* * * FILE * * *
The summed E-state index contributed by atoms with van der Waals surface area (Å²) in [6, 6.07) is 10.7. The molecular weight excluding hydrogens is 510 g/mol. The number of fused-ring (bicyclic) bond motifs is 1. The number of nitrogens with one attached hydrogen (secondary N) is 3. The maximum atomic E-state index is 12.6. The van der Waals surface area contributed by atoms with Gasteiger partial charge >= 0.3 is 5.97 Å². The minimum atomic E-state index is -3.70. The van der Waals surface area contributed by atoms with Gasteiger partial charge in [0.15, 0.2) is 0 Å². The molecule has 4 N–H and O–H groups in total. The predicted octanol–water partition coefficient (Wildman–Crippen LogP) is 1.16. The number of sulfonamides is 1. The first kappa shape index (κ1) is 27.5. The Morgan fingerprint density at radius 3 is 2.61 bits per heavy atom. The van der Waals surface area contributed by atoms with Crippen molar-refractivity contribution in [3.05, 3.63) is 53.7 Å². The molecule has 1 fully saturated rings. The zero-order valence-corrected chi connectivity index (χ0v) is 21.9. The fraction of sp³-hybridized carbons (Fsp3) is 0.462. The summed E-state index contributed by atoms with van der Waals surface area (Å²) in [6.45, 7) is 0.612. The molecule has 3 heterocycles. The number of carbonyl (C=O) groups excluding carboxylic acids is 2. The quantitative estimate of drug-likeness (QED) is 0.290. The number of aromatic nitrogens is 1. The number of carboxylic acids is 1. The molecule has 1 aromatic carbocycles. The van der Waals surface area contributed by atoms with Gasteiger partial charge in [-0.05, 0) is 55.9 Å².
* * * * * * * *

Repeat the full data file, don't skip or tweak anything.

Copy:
The summed E-state index contributed by atoms with van der Waals surface area (Å²) in [6, 6.07) is 10.7. The molecular weight excluding hydrogens is 510 g/mol. The number of fused-ring (bicyclic) bond motifs is 1. The number of nitrogens with one attached hydrogen (secondary N) is 3. The maximum atomic E-state index is 12.6. The van der Waals surface area contributed by atoms with Gasteiger partial charge >= 0.3 is 5.97 Å². The minimum atomic E-state index is -3.70. The van der Waals surface area contributed by atoms with Gasteiger partial charge in [0.15, 0.2) is 0 Å². The molecule has 4 N–H and O–H groups in total. The predicted octanol–water partition coefficient (Wildman–Crippen LogP) is 1.16. The number of sulfonamides is 1. The first kappa shape index (κ1) is 27.5. The Morgan fingerprint density at radius 3 is 2.61 bits per heavy atom. The van der Waals surface area contributed by atoms with Crippen molar-refractivity contribution in [3.05, 3.63) is 53.7 Å². The molecule has 1 fully saturated rings. The zero-order valence-corrected chi connectivity index (χ0v) is 21.9. The fraction of sp³-hybridized carbons (Fsp3) is 0.462. The summed E-state index contributed by atoms with van der Waals surface area (Å²) in [6.45, 7) is 0.612. The molecule has 3 heterocycles. The number of carbonyl (C=O) groups excluding carboxylic acids is 2. The quantitative estimate of drug-likeness (QED) is 0.290. The number of aromatic nitrogens is 1. The number of carboxylic acids is 1. The molecule has 1 aromatic carbocycles. The van der Waals surface area contributed by atoms with Gasteiger partial charge in [-0.05, 0) is 55.9 Å².